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The survival rate for prostate cancer may be on your mind if you or a loved one has recently been diagnosed. You likely have questions about the survival rate for prostate cancer.
What are survival rates?
Doctors use survival rates as a way of discussing your prognosis or outlook. An example of what your doctor can tell you generally about your chances of survival is: if 100 men had the same prostate cancer as you with similar risk factors, “X” percent would “be alive in 5 years.”
The only problem is that this is not an exact science. Little other information will clue your doctor in as to whether you are likely to be one of the survivors or not. It is only a general guideline.
Whether or not you want this type of information is very personal. Some patients want to know the survival rate for prostate cancer in patients similar to themselves. Others do not want to know at all. There is no right or wrong answer—just personal preference.
Survival rate for prostate cancer
In 2013 there will be more than 230,000 new cases of prostate cancer diagnosed and nearly more than 30,000 deaths. Overall 1 in 6 men will be diagnosed with prostate cancer in their lifetime, and it is the second leading cause of cancer in men behind lung cancer.
Prostate cancer is generally a disease of older men, as it is rarely diagnosed in men under 40. Most cases occur in men 65 or older with an average age of diagnosis at 67. Interestingly, while any cancer diagnosis is serious, many men live for a long time with their prostate cancer and die of other causes. More than 2.5 million US men diagnosed with prostate cancer are living today.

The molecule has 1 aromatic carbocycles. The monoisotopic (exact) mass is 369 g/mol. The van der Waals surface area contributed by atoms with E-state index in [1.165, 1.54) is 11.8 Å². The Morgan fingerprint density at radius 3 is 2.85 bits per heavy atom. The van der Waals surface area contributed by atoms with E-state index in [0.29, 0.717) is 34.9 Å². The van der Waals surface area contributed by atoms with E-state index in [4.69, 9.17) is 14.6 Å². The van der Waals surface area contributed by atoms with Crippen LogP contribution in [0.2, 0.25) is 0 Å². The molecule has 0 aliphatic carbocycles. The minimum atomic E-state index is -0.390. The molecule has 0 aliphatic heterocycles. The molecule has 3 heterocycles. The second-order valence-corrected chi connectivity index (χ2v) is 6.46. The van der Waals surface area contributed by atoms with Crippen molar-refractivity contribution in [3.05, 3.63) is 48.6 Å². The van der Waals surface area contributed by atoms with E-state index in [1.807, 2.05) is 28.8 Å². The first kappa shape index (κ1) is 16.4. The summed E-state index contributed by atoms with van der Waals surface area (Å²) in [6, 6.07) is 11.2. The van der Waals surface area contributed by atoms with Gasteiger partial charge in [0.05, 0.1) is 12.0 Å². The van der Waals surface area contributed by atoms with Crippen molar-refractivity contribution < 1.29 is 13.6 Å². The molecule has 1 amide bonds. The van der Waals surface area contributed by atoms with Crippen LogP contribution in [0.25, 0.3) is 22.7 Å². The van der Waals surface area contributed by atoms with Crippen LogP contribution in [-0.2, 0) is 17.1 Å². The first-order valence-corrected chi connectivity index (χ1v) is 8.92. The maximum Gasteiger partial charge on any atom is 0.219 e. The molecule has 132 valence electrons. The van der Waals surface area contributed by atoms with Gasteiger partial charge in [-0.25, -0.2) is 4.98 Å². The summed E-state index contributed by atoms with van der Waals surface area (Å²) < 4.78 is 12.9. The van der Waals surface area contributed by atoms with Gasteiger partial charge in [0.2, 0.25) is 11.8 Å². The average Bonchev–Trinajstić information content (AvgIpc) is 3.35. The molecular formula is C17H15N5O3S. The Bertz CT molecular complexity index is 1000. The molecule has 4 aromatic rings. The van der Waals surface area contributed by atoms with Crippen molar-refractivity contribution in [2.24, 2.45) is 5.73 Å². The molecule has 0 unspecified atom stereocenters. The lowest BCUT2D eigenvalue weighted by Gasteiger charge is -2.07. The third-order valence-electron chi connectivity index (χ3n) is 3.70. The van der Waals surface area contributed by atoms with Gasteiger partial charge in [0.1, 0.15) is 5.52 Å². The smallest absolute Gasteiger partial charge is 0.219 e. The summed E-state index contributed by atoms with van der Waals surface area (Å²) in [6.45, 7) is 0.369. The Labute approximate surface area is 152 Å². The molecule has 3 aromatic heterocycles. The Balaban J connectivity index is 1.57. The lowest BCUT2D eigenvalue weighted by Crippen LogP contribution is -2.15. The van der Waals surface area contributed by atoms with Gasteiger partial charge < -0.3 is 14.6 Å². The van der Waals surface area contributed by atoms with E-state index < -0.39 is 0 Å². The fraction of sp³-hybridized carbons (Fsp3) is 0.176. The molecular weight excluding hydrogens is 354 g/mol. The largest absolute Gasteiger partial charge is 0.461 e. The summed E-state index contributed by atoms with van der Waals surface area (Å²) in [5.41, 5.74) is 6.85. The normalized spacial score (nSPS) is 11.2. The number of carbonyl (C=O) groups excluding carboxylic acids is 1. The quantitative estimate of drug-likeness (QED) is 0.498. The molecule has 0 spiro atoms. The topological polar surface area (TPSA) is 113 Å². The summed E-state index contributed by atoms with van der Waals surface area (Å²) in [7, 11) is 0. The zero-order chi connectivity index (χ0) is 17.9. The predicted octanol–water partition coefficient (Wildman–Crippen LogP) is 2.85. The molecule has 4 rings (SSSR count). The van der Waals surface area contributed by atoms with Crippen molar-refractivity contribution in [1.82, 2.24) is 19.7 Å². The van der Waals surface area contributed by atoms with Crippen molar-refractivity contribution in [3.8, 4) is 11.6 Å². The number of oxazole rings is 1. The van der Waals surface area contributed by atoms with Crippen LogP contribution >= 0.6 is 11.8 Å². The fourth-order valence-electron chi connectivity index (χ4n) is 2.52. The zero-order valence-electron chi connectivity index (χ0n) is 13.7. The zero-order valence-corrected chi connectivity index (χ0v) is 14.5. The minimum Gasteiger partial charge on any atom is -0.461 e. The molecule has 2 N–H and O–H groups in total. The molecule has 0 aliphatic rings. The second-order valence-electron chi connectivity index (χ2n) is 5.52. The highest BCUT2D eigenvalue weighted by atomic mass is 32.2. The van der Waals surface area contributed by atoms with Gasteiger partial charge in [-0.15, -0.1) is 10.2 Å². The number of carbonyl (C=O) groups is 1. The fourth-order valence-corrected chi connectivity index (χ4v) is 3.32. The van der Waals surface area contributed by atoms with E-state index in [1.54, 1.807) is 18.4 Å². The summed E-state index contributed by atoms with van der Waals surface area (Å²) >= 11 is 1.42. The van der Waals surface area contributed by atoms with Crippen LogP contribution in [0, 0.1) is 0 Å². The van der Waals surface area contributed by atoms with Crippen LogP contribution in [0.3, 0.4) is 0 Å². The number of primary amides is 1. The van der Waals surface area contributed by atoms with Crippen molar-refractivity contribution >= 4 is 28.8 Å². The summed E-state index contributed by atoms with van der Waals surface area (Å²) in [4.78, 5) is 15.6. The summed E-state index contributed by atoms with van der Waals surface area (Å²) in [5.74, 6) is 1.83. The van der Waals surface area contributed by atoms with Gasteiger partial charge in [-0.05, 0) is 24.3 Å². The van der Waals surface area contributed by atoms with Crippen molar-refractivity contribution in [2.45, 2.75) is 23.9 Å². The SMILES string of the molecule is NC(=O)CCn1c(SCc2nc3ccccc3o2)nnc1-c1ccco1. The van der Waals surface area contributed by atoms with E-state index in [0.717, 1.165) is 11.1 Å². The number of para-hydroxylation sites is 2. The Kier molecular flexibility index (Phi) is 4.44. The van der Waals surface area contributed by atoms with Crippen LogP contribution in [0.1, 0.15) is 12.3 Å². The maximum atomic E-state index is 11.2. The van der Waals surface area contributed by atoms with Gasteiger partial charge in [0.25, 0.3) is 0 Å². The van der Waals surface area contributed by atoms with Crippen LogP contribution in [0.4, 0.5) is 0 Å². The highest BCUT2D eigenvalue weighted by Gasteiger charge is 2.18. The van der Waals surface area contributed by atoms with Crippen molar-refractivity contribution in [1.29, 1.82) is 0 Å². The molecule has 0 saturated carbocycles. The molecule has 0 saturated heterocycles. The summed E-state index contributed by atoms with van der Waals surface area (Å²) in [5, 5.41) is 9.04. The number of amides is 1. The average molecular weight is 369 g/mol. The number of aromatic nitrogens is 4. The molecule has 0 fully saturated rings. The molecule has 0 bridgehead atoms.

Overall, the survival rates for prostate cancer are very good. Five-year relative survival rates are one of the best ways to look at the impact of prostate cancer. Relative survival rates assume that patients will die from something other than prostate cancer, and then the death rates are compared to patients without prostate cancer. The 5-, 10-, and 15-year survival rates for all men with prostate cancer are nearly 100%, 98%, and 93% respectively.
Similarly, a survival rate for prostate cancer also can be determined by cancer stage. The 5-year survival for patients diagnosed with local or regional cancers is again nearly 100%. On the other hand, distant metastasis is only associated with a 5-year survival of 28%.
Treatments for advanced prostate cancer
Provenge is one of the treatments for advanced prostate cancer that can help you live longer. It is indicated when you have advanced disease or your prostate cancer is progressing. Rather than a chemotherapy or hormonal therapy, Provenge is an immunotherapy that trains your immune system to fight prostate cancer. In general, Provenge is for patients who are in relatively good health despite their prostate cancer. The best patients are asymptomatic or just minimally symptomatic.
Your survival rate for prostate cancer may be different from the rates listed above. Many factors, such as your current health, PSA, or Gleason score impact your survival. You should talk with your doctor to see how all of these will affect you.
Read more in our Prostate Cancer Health Center.
American Cancer Society. Prostate Cancer.